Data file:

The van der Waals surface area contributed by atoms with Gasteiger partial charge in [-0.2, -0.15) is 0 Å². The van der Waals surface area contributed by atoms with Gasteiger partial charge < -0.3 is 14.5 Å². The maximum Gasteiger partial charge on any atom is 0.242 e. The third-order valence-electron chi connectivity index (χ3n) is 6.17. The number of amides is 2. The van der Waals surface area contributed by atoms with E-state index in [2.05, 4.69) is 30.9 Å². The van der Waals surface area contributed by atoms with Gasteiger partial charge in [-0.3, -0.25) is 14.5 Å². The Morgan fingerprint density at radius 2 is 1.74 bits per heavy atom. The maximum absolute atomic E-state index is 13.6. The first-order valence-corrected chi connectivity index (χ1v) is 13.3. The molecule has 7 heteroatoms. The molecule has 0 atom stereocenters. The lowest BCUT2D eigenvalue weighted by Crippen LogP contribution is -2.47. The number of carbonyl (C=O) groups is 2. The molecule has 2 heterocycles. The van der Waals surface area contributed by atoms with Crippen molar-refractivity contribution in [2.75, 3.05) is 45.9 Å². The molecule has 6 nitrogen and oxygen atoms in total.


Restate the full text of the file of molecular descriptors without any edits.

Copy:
The van der Waals surface area contributed by atoms with Gasteiger partial charge in [-0.2, -0.15) is 0 Å². The van der Waals surface area contributed by atoms with Gasteiger partial charge < -0.3 is 14.5 Å². The maximum Gasteiger partial charge on any atom is 0.242 e. The third-order valence-electron chi connectivity index (χ3n) is 6.17. The number of amides is 2. The van der Waals surface area contributed by atoms with E-state index in [2.05, 4.69) is 30.9 Å². The van der Waals surface area contributed by atoms with Gasteiger partial charge in [-0.3, -0.25) is 14.5 Å². The Morgan fingerprint density at radius 2 is 1.74 bits per heavy atom. The maximum absolute atomic E-state index is 13.6. The first-order valence-corrected chi connectivity index (χ1v) is 13.3. The molecule has 7 heteroatoms. The molecule has 0 atom stereocenters. The lowest BCUT2D eigenvalue weighted by Crippen LogP contribution is -2.47. The number of carbonyl (C=O) groups is 2. The molecule has 2 heterocycles. The van der Waals surface area contributed by atoms with Crippen molar-refractivity contribution in [2.75, 3.05) is 45.9 Å². The molecule has 6 nitrogen and oxygen atoms in total.